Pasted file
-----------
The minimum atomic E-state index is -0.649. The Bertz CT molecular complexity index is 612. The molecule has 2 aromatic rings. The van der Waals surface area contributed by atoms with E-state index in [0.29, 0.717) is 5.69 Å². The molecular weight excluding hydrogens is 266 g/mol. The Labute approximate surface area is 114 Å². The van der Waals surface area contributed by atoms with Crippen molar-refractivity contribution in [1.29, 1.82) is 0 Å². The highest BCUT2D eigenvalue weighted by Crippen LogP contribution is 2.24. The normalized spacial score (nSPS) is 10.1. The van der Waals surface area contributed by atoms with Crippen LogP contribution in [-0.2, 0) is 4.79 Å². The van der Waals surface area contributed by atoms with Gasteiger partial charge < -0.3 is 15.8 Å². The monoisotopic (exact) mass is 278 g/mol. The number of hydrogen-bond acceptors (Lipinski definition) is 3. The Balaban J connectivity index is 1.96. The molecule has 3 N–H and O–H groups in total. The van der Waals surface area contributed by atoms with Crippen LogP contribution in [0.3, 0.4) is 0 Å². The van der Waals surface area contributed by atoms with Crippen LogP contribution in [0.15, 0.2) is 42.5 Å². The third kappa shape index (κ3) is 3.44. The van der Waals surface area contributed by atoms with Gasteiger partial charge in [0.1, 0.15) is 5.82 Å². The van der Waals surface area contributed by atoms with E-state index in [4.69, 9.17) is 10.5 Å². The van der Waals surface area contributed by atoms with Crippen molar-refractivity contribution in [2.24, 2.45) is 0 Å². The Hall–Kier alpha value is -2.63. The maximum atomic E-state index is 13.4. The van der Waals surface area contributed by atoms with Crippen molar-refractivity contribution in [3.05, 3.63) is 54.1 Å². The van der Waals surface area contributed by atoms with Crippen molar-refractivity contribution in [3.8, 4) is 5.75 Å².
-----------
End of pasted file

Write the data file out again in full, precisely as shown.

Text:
The minimum atomic E-state index is -0.649. The Bertz CT molecular complexity index is 612. The molecule has 2 aromatic rings. The van der Waals surface area contributed by atoms with E-state index in [0.29, 0.717) is 5.69 Å². The molecular weight excluding hydrogens is 266 g/mol. The Labute approximate surface area is 114 Å². The van der Waals surface area contributed by atoms with Crippen molar-refractivity contribution in [1.29, 1.82) is 0 Å². The highest BCUT2D eigenvalue weighted by Crippen LogP contribution is 2.24. The normalized spacial score (nSPS) is 10.1. The van der Waals surface area contributed by atoms with Crippen LogP contribution in [-0.2, 0) is 4.79 Å². The van der Waals surface area contributed by atoms with Gasteiger partial charge < -0.3 is 15.8 Å². The monoisotopic (exact) mass is 278 g/mol. The number of hydrogen-bond acceptors (Lipinski definition) is 3. The Balaban J connectivity index is 1.96. The molecule has 3 N–H and O–H groups in total. The van der Waals surface area contributed by atoms with Crippen LogP contribution in [0.3, 0.4) is 0 Å². The van der Waals surface area contributed by atoms with Crippen LogP contribution in [0.15, 0.2) is 42.5 Å². The third kappa shape index (κ3) is 3.44. The van der Waals surface area contributed by atoms with Gasteiger partial charge in [0.1, 0.15) is 5.82 Å². The van der Waals surface area contributed by atoms with E-state index in [4.69, 9.17) is 10.5 Å². The van der Waals surface area contributed by atoms with Crippen molar-refractivity contribution in [2.24, 2.45) is 0 Å². The Hall–Kier alpha value is -2.63. The maximum atomic E-state index is 13.4. The van der Waals surface area contributed by atoms with Crippen molar-refractivity contribution in [3.05, 3.63) is 54.1 Å². The van der Waals surface area contributed by atoms with Crippen molar-refractivity contribution in [3.8, 4) is 5.75 Å².